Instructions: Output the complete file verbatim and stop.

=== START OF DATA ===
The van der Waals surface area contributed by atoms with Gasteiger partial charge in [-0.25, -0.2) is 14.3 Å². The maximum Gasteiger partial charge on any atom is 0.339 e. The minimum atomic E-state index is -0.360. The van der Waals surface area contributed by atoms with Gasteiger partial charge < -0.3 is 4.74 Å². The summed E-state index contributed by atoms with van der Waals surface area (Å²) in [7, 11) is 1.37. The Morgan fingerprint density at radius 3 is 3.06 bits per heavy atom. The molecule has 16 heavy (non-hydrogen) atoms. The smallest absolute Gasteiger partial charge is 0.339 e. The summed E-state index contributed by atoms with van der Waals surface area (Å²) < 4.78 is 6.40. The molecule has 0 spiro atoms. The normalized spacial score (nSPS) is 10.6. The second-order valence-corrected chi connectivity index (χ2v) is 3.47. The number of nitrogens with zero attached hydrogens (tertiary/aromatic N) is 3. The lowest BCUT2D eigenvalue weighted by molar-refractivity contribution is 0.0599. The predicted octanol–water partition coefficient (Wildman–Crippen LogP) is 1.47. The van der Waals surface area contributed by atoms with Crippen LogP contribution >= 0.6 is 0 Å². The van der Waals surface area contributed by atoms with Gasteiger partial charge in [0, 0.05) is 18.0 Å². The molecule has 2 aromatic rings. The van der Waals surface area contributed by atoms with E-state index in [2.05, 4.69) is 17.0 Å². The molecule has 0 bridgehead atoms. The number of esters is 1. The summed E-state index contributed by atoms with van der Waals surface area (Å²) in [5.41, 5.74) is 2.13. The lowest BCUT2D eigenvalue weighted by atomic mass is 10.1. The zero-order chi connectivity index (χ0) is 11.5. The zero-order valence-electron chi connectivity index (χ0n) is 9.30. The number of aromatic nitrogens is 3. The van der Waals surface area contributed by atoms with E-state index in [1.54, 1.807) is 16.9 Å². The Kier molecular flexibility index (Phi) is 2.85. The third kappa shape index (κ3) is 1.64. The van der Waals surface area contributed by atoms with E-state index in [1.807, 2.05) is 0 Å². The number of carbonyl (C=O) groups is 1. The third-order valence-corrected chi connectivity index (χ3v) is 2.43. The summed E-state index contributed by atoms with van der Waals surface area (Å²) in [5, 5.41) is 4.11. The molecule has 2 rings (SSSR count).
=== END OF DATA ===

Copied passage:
The van der Waals surface area contributed by atoms with Gasteiger partial charge in [-0.25, -0.2) is 14.3 Å². The maximum Gasteiger partial charge on any atom is 0.339 e. The minimum atomic E-state index is -0.360. The van der Waals surface area contributed by atoms with Gasteiger partial charge < -0.3 is 4.74 Å². The summed E-state index contributed by atoms with van der Waals surface area (Å²) in [7, 11) is 1.37. The Morgan fingerprint density at radius 3 is 3.06 bits per heavy atom. The molecule has 16 heavy (non-hydrogen) atoms. The smallest absolute Gasteiger partial charge is 0.339 e. The summed E-state index contributed by atoms with van der Waals surface area (Å²) < 4.78 is 6.40. The molecule has 0 spiro atoms. The normalized spacial score (nSPS) is 10.6. The second-order valence-corrected chi connectivity index (χ2v) is 3.47. The number of nitrogens with zero attached hydrogens (tertiary/aromatic N) is 3. The lowest BCUT2D eigenvalue weighted by molar-refractivity contribution is 0.0599. The predicted octanol–water partition coefficient (Wildman–Crippen LogP) is 1.47. The van der Waals surface area contributed by atoms with Crippen LogP contribution >= 0.6 is 0 Å². The van der Waals surface area contributed by atoms with Gasteiger partial charge in [0, 0.05) is 18.0 Å². The molecule has 2 aromatic rings. The van der Waals surface area contributed by atoms with E-state index in [2.05, 4.69) is 17.0 Å². The molecule has 0 bridgehead atoms. The number of esters is 1. The summed E-state index contributed by atoms with van der Waals surface area (Å²) in [5.41, 5.74) is 2.13. The lowest BCUT2D eigenvalue weighted by atomic mass is 10.1. The zero-order chi connectivity index (χ0) is 11.5. The zero-order valence-electron chi connectivity index (χ0n) is 9.30. The number of aromatic nitrogens is 3. The van der Waals surface area contributed by atoms with E-state index in [1.54, 1.807) is 16.9 Å². The Kier molecular flexibility index (Phi) is 2.85. The third kappa shape index (κ3) is 1.64. The van der Waals surface area contributed by atoms with E-state index in [1.807, 2.05) is 0 Å². The number of carbonyl (C=O) groups is 1. The third-order valence-corrected chi connectivity index (χ3v) is 2.43. The summed E-state index contributed by atoms with van der Waals surface area (Å²) in [5, 5.41) is 4.11. The molecule has 2 rings (SSSR count).